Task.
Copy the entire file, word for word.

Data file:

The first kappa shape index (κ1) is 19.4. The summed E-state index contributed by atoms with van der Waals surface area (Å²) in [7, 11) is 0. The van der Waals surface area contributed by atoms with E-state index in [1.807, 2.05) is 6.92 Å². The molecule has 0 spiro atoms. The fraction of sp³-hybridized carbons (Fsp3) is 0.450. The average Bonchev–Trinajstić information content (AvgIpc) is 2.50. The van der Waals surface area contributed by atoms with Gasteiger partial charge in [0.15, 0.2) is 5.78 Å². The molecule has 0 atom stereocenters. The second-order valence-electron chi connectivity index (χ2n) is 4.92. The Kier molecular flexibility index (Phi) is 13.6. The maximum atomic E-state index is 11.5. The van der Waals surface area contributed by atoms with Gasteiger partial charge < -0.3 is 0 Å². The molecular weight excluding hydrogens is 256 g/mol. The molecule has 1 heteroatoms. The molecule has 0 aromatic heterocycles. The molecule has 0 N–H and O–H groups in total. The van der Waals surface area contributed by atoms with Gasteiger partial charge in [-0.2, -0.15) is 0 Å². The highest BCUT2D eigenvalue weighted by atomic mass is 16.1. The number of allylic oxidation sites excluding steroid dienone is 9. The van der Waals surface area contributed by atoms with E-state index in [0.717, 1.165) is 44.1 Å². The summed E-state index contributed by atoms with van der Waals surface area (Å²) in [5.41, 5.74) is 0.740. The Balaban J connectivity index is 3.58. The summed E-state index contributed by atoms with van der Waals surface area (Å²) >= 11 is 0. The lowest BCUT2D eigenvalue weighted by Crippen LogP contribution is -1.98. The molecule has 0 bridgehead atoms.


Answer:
The first kappa shape index (κ1) is 19.4. The summed E-state index contributed by atoms with van der Waals surface area (Å²) in [7, 11) is 0. The van der Waals surface area contributed by atoms with E-state index in [1.807, 2.05) is 6.92 Å². The molecule has 0 spiro atoms. The fraction of sp³-hybridized carbons (Fsp3) is 0.450. The average Bonchev–Trinajstić information content (AvgIpc) is 2.50. The van der Waals surface area contributed by atoms with Gasteiger partial charge in [0.15, 0.2) is 5.78 Å². The molecule has 0 atom stereocenters. The second-order valence-electron chi connectivity index (χ2n) is 4.92. The Kier molecular flexibility index (Phi) is 13.6. The maximum atomic E-state index is 11.5. The van der Waals surface area contributed by atoms with Gasteiger partial charge < -0.3 is 0 Å². The molecular weight excluding hydrogens is 256 g/mol. The molecule has 1 heteroatoms. The molecule has 0 aromatic heterocycles. The molecule has 0 N–H and O–H groups in total. The van der Waals surface area contributed by atoms with Gasteiger partial charge in [-0.2, -0.15) is 0 Å². The highest BCUT2D eigenvalue weighted by atomic mass is 16.1. The number of allylic oxidation sites excluding steroid dienone is 9. The van der Waals surface area contributed by atoms with E-state index in [0.717, 1.165) is 44.1 Å². The summed E-state index contributed by atoms with van der Waals surface area (Å²) in [5.41, 5.74) is 0.740. The Balaban J connectivity index is 3.58. The summed E-state index contributed by atoms with van der Waals surface area (Å²) >= 11 is 0. The lowest BCUT2D eigenvalue weighted by Crippen LogP contribution is -1.98. The molecule has 0 bridgehead atoms.